Kensington Avenue in North Philadelphia is infamous for drug abuse and prostitution. The Avenue runs 3 miles through what is now a dangerous and crime-ridden neighborhood. Kensington Blues is a photography series by Jeffrey Stockbridge, 36, that documented the struggles and the dark reality of local residents.
Between 2008 and 2014, the photographer took a series of intimate portraits of people capturing a side of Philadelphia that is rarely seen or talked about. The residents shared their stories, talking about drugs, prostitution and other struggles of their lives.
“The goal of my work is to enable people to relate to one another in a fundamentally human way, despite any commonly perceived differences”- Jeffrey shared on his website. “I rely on the trust and sincerity of those I photograph to help me in this process.”
Take a look at the powerful images below.
“We out here so we can get money so we has somewhere to rest our heads. We look out for each other. If I can’t get money, she gets it, and whatever money we get we share…We need quick money cause we need somewhere to sleep every day. I mean, trust me, we don’t want to be out here doing this. This is the last thing I want to do….
“We out here so we can get money so we has somewhere to rest our heads. We look out for each other. If I can’t get money, she gets it, and whatever money we get we share…We need quick money cause we need somewhere to sleep every day. I mean, trust me, we don’t want to be out here doing this. This is the last thing I want to do. But I do what I have to do to take care of my sister. Cause she’s all I got and I’m all she’s got.”
Al lives in a house off Kensington Avenue without electricity or running water. He sometimes rents his upstairs bedroom to prostitutes in need of a private location for engaging in sex and drug use.
“I’m 55 years old, I have a master’s degree in psychology, but after my husband, mother and father, died in a car accident two years ago, I lost my whole family, my career, one, my health, all in one go.”
She told that she often sleeps on the streets during the day to protect herself at night.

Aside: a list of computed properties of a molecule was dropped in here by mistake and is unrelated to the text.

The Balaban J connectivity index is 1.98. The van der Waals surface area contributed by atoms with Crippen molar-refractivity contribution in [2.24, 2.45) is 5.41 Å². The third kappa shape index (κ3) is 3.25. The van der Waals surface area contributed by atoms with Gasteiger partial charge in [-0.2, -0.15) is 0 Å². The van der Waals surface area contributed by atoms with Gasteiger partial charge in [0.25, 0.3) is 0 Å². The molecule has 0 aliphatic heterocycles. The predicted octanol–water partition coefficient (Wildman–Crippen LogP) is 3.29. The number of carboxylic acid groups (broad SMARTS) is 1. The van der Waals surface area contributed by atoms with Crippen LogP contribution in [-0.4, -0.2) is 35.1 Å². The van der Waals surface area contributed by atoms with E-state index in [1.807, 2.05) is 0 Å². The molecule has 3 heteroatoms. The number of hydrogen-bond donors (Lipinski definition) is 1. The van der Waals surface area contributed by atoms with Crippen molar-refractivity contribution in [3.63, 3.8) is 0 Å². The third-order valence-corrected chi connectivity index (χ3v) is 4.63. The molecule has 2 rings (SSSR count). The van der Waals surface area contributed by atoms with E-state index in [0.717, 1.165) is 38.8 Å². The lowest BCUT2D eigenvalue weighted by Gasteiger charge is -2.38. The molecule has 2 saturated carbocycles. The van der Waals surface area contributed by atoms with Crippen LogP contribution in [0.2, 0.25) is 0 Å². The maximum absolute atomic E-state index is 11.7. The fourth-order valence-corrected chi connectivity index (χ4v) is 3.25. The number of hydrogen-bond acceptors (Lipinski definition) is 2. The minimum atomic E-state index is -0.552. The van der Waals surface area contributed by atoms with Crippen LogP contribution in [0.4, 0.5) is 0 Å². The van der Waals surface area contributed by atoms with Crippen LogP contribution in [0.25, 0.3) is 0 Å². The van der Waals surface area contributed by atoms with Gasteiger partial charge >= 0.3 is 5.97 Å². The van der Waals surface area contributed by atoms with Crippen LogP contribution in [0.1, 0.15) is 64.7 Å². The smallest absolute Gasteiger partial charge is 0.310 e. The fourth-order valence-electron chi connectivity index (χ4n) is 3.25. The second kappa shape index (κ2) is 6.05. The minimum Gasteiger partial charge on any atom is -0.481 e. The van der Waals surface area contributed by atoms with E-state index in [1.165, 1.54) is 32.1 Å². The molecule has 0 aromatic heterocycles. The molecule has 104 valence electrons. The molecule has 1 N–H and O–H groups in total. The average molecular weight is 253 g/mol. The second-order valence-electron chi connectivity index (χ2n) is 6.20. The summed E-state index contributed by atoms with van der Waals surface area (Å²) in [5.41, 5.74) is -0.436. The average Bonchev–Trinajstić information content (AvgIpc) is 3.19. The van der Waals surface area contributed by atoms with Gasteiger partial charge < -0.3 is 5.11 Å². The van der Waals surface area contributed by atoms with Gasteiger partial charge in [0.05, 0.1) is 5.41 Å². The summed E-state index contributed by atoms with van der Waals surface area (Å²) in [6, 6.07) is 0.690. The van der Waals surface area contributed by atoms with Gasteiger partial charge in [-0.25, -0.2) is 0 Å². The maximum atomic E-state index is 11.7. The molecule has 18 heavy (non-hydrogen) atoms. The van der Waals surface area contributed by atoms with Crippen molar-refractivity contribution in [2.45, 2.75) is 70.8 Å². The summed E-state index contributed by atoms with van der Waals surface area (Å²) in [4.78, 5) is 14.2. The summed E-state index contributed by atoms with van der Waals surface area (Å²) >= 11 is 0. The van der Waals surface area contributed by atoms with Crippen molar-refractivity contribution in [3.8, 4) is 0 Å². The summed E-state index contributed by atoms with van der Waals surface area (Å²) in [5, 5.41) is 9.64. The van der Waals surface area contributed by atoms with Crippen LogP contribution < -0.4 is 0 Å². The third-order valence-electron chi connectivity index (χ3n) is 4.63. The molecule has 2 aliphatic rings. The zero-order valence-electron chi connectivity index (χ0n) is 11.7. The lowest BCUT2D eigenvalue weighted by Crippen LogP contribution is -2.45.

They still have children, whom they gave away to a special agency for their protection. “We gave the kids away, people say it’s a selfish act, but I think it’s the best I could do for their better future,” Rachel said.
She is 25 years old, working in the sex industry since she was 18.
“I’ve been raped, and, you know, almost killed really”
A local resident, at the time she was 41. Carol told the photographer that she had been doing heroin for 21 years and it became “the love of her life”.
The veins in Sarah’s arms were no good for injection, so she asked Dennis for the drug to be injected to her neck.
“I don’t just do this for drugs. I do this because I wanna eat, because I like to buy clothes, because I like the small things, you know. I did have a normal life once but…I really believe, like if my, if my family say like, “Mary come, come home stay with us” like, if I could I would…”
He struggled with drug addiction after being released from prison. Sepsis developed in his left leg. Because of his addiction, he failed to meet the treatment regimen and eventually the doctors had to amputate part of the leg.
Matt shoots Brian in the neck in front of the McPherson Square Library on Kensington Avenue. It’s 10 AM on Sunday morning.
Maria: “Iâ€™ve been here almost 8 years and I see a lot of bad stuff going around. They say when you go between it, you gonna do it too.” Robert: “You donâ€™t need no cable, you donâ€™t have to watch TV. You just gotta sit out here. You see drama, you see soap opera, you see violence and crime.” Maria: “You even see sex.”
“I donâ€™t really ask people for a lot, I get my money, like I donâ€™t like to, cause a lot of times to get people to take care of you, you have to lie to them. And then lead them on and make them think that you’re gonna get clean. And then, and then it ends up getting to be too much, where theyâ€™re trying to control what you do….
“I donâ€™t really ask people for a lot, I get my money, like I donâ€™t like to, cause a lot of times to get people to take care of you, you have to lie to them. And then lead them on and make them think that you’re gonna get clean. And then, and then it ends up getting to be too much, where theyâ€™re trying to control what you do. And Iâ€™d rather just get the money and end it at that with no strings attached cause I donâ€™t need someone following me around, trying to track me down like, trying to drop me off at rehabs and shit.”
“I went into rehab, for, like, snorting cocaine, taking oxies, perks, and I met people that did dope and smoked crack, and, you know, like, one thing led to another, and I was just, I was, I wanted to try it, and I did.”
“I sold a lot of drugs and was involved with a lot of like, stuff that had to do with shooting guns and all. Most of it was uh selling drugs and collecting money that was owed to me and it caused me getting into a lot of trouble.”
“What Iâ€™m doing I really donâ€™t particularly care to be doing, but I do it anyway, and Iâ€™m not ashamed of it ’cause if I was ashamed of it, I wouldnâ€™t do it….Until I decide to change itâ€™s what Iâ€™m gonna do. Hopefully, like, the will of God…will make me strong enough and give me the determination to stop and get some help.”